Lessons for a Startup CEO

Startup CEO

03 Jun Lessons for a Startup CEO

Being a startup CEO isn’t easy. As the old saying goes, if it was easy, everyone would do it. Despite how it sounds, it’s not a glamorous position and in fact most of the time it is the exact opposite. Rather than travelling by private jets, we drive or fly coach to save money for payroll.

Here are a few lessons that I’ve taken away from my experience leading startups:

  • remain humble throughout
  • embrace uncertainty as normal, adversity as an opportunity, and failure as progress
  • develop a thick skin

 

Humility

Startup CEOs must remain humble throughout the rollercoaster ride, aka building a business. For starters, it can keep you sane in the face of the enormous pressures and demands on their time and mindspace. But perhaps more importantly, it is necessary as you build a learning organization that can evolve over time.

For example, many leaders are so focused on convincing and persuading their teams to follow a certain path that they miss the opportunity to learn from others. Instead, you must recognize the value of different points of view, and engage with those who stand on the other side an issue. By doing this you not only learn yourself but you also validate others perspectives.

Learn to share your mistakes as opportunities to teach and admit your own imperfections so that it is acceptable for others to be fallible. Research finds that employees who perceive altruistic or humble behavior from their leaders are more innovative.

Uncertainty = Normality

Uncertainty is simply par for the course for startup CEOs. Embrace it!

In the long-term, it is important that you develop discipline both individually and as an organization, so that in the face of uncertainty you remain aggressive and focused, and not frazzled and distracted. A friend of mine (who deals with Treps EVERY day) uses this Ulysses S. Grant quote at the end of all of his emails, “In every battle there comes a time when both sides consider themselves beaten. Those who continue to attack win.”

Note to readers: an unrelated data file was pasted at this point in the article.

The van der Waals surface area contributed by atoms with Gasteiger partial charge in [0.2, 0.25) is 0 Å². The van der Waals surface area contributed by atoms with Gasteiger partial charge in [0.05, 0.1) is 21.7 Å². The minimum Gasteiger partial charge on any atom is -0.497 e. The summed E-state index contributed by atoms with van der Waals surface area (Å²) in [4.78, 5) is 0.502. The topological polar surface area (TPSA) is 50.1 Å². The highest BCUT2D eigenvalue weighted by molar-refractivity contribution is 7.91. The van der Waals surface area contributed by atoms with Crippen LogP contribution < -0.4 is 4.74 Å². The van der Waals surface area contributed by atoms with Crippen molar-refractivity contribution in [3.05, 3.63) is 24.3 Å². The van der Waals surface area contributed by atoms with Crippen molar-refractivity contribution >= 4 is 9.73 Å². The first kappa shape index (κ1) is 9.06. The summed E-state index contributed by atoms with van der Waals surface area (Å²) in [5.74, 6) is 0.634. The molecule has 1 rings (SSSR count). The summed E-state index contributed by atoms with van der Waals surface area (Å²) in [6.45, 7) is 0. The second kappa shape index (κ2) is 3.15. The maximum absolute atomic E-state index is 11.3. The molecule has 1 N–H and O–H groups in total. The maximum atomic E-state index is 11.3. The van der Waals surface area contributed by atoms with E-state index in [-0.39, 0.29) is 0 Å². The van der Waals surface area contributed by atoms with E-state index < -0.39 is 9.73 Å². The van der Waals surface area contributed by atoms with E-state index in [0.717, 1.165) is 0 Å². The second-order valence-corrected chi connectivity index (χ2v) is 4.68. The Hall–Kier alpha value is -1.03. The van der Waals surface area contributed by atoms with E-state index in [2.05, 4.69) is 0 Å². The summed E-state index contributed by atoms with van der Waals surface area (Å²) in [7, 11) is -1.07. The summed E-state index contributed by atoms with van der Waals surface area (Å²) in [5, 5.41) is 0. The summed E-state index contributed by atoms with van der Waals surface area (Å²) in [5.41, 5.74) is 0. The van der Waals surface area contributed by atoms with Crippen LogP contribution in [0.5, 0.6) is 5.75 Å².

In those uncertain moments, it is also critical that you differentiate what is within your control what is beyond your control, and focus your efforts. You must also admit that you don’t have all the answers when you truly don’t, which will create opportunities for others on your team to step up and offer solutions.

Crave Adversity

Dealing with adversity is synonymous with the title of CEO. The easy problems with simple solutions don’t land on the CEO’s desk, and accountability for a CEO more often means taking fault for the losses than taking credit for the wins.

Rather than cowering from adversity, startup CEOs can use those situations to re-affirm the culture and mission of the organization. Remaining steadfast and committed, by example and in messaging, in the hardest times can bond a team and refine a culture.

Understanding Failure

Failing is simply part of the life of an entrepreneur. Being a startup CEO is similar to being a baseball player: even the best still fail 7 outs every 10 times. If you are not failing as an entrepreneur, you simply aren’t setting your goals high enough or deploying your resources to their full extent.

It is extremely important to see failure as a lesson learned. As clinically and dispassionately as possible, document your actions and reactions, assess and analyze the causes, and develop key-takeaways for the future . More times than not it is those that can follow this advice that never repeat the situation again. View failure as experimentation that leads to discovery and innovation.

 Have A Thick Skin

Startup CEOs must be thick skinned. You have chosen to take on the role of leader in a family of unrelated people, they are going to talk. Be prepared to hear whispers, deal with them and dismiss them graciously.

Whether it comes from the market, your employees, your spouse or the world at large, eventually others are going to question your intelligence, competency, leadership skills and just about everything under the sun. If this isn’t happen, guess what…no one really cares about your company. Never let the whispers of other detour your vision.

Eric Rice
eric@trepscore.com